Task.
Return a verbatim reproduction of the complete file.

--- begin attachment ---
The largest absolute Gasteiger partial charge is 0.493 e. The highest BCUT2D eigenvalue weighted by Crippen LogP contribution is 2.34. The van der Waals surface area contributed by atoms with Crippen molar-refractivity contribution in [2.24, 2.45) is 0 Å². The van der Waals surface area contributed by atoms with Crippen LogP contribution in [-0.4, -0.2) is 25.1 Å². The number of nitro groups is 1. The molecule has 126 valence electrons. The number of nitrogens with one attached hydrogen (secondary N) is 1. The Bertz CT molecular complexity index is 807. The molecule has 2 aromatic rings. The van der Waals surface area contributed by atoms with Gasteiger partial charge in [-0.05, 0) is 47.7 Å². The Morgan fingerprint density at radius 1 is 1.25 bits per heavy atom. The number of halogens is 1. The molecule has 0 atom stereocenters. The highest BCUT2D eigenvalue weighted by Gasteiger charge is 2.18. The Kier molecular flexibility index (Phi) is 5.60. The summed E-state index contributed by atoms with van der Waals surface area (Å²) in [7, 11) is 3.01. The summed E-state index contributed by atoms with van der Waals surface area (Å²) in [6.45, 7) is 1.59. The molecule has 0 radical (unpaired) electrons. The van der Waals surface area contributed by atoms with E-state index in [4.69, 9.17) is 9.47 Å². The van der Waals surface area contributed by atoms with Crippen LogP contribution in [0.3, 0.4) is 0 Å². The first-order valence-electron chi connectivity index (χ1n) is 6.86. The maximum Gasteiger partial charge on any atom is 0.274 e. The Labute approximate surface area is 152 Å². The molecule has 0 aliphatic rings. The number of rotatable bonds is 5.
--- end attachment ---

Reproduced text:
The largest absolute Gasteiger partial charge is 0.493 e. The highest BCUT2D eigenvalue weighted by Crippen LogP contribution is 2.34. The van der Waals surface area contributed by atoms with Crippen molar-refractivity contribution in [2.24, 2.45) is 0 Å². The van der Waals surface area contributed by atoms with Crippen LogP contribution in [-0.4, -0.2) is 25.1 Å². The number of nitro groups is 1. The molecule has 126 valence electrons. The number of nitrogens with one attached hydrogen (secondary N) is 1. The Bertz CT molecular complexity index is 807. The molecule has 2 aromatic rings. The van der Waals surface area contributed by atoms with Gasteiger partial charge in [-0.05, 0) is 47.7 Å². The Morgan fingerprint density at radius 1 is 1.25 bits per heavy atom. The number of halogens is 1. The molecule has 0 atom stereocenters. The highest BCUT2D eigenvalue weighted by Gasteiger charge is 2.18. The Kier molecular flexibility index (Phi) is 5.60. The summed E-state index contributed by atoms with van der Waals surface area (Å²) in [7, 11) is 3.01. The summed E-state index contributed by atoms with van der Waals surface area (Å²) in [6.45, 7) is 1.59. The molecule has 0 radical (unpaired) electrons. The van der Waals surface area contributed by atoms with E-state index in [4.69, 9.17) is 9.47 Å². The van der Waals surface area contributed by atoms with Crippen LogP contribution in [0.3, 0.4) is 0 Å². The first-order valence-electron chi connectivity index (χ1n) is 6.86. The maximum Gasteiger partial charge on any atom is 0.274 e. The Labute approximate surface area is 152 Å². The molecule has 0 aliphatic rings. The number of rotatable bonds is 5.